The Association of Convenience Stores has responded to the publication of a House of Lords Committee Review into the Licensing Act, raising concerns about recommendations made on alcohol promotions and licensing fees.
The 168-page review recommends further restrictions on alcohol promotions (which are already in place in Scotland), while also recommending giving power to local authorities to increase licensing fees in their area.
ACS chief executive James Lowman said: “The Committee has called for restrictions on alcohol promotions and siting in-store despite acknowledging that alcohol consumption is on a downward trend. While we broadly welcome the Committee’s report, calls for restrictions on alcohol promotions and siting in-store are a blunt instrument that will harm all consumers, instead of targeting the minority that consume alcohol irresponsibly.”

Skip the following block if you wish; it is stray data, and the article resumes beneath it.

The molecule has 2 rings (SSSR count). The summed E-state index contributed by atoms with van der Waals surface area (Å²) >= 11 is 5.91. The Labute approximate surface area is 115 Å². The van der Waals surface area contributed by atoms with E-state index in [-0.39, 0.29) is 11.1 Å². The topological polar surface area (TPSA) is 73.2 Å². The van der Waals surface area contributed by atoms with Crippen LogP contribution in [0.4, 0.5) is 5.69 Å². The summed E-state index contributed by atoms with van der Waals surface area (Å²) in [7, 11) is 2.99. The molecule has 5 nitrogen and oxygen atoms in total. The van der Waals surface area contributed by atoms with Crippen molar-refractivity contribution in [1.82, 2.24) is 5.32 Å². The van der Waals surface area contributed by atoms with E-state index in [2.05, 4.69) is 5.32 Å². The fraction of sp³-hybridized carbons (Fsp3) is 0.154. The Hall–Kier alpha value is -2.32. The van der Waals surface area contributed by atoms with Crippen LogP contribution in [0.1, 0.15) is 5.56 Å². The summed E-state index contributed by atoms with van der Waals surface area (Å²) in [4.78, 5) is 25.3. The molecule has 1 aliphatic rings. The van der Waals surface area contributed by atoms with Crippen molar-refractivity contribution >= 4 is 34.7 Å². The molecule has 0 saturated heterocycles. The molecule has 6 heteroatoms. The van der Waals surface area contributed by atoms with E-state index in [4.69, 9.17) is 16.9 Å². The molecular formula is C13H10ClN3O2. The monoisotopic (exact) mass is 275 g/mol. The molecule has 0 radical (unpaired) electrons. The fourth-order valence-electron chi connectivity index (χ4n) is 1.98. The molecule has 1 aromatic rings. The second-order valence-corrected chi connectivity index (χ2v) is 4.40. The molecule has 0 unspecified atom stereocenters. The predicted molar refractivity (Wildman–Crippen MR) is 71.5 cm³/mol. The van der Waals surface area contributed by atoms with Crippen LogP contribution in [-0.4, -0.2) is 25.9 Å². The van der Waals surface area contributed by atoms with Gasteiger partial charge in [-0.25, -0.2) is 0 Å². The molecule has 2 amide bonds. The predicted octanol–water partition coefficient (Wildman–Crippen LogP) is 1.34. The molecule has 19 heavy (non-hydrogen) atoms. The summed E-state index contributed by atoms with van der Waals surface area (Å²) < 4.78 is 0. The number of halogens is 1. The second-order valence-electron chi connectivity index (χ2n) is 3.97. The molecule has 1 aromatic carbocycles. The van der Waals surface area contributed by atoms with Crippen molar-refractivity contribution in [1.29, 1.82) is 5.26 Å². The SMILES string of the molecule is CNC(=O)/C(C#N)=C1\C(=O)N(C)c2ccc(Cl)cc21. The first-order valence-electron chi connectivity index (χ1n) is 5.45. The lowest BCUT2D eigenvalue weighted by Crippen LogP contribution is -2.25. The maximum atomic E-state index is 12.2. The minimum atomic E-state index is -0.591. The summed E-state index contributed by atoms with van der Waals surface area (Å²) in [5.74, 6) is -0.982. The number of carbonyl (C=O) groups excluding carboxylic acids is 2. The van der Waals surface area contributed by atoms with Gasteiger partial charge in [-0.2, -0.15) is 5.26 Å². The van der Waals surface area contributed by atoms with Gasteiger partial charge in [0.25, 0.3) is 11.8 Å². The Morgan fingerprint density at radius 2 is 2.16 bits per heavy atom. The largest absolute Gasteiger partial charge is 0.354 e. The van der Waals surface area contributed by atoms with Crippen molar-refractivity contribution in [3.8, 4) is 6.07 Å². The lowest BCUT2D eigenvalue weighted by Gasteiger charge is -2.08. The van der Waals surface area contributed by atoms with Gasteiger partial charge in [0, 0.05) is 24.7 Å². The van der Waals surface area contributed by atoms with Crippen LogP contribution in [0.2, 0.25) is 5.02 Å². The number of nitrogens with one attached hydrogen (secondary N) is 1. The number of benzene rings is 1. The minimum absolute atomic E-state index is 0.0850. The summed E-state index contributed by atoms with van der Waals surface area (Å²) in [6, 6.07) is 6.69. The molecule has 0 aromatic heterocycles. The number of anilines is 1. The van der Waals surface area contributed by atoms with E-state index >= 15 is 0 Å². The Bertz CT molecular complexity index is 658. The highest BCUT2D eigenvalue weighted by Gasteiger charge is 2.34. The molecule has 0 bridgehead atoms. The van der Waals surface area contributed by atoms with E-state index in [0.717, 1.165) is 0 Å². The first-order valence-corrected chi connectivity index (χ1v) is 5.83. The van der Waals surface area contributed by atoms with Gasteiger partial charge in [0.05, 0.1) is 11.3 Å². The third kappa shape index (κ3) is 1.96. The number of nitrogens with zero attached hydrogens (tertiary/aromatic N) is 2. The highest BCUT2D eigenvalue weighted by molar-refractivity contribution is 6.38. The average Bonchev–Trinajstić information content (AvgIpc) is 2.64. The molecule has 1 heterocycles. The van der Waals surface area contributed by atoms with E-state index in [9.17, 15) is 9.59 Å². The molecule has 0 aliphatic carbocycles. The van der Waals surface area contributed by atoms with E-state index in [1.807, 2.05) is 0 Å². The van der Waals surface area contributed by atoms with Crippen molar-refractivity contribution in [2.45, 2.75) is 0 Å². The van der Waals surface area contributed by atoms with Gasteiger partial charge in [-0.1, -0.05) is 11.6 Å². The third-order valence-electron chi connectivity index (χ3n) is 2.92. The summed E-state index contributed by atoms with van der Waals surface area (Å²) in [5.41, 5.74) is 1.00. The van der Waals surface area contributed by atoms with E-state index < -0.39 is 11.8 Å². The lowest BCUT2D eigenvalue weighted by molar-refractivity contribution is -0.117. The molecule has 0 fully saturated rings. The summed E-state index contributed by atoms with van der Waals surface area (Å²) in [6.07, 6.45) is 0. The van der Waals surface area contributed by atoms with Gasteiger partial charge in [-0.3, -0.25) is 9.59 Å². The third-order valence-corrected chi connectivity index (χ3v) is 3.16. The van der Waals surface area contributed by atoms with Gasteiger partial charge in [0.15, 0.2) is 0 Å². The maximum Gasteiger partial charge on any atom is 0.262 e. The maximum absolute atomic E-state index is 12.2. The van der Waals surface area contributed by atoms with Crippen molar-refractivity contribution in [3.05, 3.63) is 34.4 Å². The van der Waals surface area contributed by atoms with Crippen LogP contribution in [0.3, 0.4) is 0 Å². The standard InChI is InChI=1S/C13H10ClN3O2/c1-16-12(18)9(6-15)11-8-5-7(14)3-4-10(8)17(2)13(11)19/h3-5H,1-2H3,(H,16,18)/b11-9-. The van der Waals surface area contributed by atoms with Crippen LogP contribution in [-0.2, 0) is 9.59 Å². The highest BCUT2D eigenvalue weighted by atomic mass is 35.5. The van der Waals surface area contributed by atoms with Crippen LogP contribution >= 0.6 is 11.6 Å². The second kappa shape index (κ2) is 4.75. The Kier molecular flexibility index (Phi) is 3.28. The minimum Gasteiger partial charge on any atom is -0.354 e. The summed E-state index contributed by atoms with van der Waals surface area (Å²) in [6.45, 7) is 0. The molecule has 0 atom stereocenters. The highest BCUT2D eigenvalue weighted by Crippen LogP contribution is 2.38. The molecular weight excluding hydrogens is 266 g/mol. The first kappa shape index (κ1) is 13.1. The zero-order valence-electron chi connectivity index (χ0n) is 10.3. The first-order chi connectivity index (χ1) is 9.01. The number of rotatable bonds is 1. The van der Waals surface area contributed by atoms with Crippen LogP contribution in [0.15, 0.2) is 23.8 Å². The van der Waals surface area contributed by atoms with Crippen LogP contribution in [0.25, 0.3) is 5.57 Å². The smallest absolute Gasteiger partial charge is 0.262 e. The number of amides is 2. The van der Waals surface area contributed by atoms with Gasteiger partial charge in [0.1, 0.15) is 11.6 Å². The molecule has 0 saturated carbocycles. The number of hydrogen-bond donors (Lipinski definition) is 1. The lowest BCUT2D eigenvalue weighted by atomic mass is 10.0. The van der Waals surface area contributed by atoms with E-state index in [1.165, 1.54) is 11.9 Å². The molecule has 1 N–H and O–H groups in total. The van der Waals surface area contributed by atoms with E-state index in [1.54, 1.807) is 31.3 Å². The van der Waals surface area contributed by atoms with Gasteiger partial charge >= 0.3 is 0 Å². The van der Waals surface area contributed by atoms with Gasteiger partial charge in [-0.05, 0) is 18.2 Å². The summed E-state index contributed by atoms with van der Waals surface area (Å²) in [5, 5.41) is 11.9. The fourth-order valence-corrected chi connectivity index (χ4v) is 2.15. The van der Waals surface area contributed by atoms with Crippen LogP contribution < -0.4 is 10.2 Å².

Commenting on the introduction of locally set licensing fees, Lowman said: “We believe that licensing fees are overdue an increase but local authorities should not be given free rein to set their own licensing fees. Previous Home Office consultations have demonstrated that locally set fees would result in significantly inflated costs despite the licensing process being streamlined.”
In the review, the committee rejected a raft of proposals that were debated extensively through the legislative review process including: introducing Health as Licensing Objective, powers to ban super strength alcohol, the introduction of blanket licensing conditions and Group Review Intervention Powers (GRIPs).